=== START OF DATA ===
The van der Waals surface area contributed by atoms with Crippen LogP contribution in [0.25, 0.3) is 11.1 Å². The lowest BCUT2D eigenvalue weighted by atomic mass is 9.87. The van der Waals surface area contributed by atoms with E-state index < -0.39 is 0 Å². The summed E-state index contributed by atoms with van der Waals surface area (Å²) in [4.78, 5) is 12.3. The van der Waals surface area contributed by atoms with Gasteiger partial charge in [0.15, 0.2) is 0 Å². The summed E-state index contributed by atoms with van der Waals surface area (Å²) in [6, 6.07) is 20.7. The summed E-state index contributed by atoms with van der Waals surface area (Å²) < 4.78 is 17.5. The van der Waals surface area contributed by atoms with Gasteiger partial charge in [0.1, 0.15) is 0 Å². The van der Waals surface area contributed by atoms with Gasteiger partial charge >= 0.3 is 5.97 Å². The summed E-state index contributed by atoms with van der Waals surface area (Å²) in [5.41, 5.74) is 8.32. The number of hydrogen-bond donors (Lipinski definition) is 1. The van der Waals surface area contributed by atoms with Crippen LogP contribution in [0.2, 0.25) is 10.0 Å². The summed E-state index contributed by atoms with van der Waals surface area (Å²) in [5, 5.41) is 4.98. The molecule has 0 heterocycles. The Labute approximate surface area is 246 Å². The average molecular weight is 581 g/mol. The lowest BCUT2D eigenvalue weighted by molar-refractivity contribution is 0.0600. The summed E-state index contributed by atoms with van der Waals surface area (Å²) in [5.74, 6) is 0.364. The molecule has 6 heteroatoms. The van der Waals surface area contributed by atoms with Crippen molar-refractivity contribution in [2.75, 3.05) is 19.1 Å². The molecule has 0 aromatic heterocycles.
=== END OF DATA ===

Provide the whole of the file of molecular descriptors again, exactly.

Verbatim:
The van der Waals surface area contributed by atoms with Crippen LogP contribution in [0.25, 0.3) is 11.1 Å². The lowest BCUT2D eigenvalue weighted by atomic mass is 9.87. The van der Waals surface area contributed by atoms with E-state index < -0.39 is 0 Å². The summed E-state index contributed by atoms with van der Waals surface area (Å²) in [4.78, 5) is 12.3. The van der Waals surface area contributed by atoms with Gasteiger partial charge in [0.15, 0.2) is 0 Å². The summed E-state index contributed by atoms with van der Waals surface area (Å²) in [6, 6.07) is 20.7. The summed E-state index contributed by atoms with van der Waals surface area (Å²) < 4.78 is 17.5. The van der Waals surface area contributed by atoms with Gasteiger partial charge in [0.1, 0.15) is 0 Å². The van der Waals surface area contributed by atoms with Gasteiger partial charge >= 0.3 is 5.97 Å². The summed E-state index contributed by atoms with van der Waals surface area (Å²) in [5.41, 5.74) is 8.32. The number of hydrogen-bond donors (Lipinski definition) is 1. The van der Waals surface area contributed by atoms with Crippen LogP contribution in [0.2, 0.25) is 10.0 Å². The summed E-state index contributed by atoms with van der Waals surface area (Å²) in [5, 5.41) is 4.98. The molecule has 0 heterocycles. The Labute approximate surface area is 246 Å². The average molecular weight is 581 g/mol. The lowest BCUT2D eigenvalue weighted by molar-refractivity contribution is 0.0600. The summed E-state index contributed by atoms with van der Waals surface area (Å²) in [5.74, 6) is 0.364. The molecule has 6 heteroatoms. The van der Waals surface area contributed by atoms with Crippen molar-refractivity contribution in [2.75, 3.05) is 19.1 Å². The molecule has 0 aromatic heterocycles.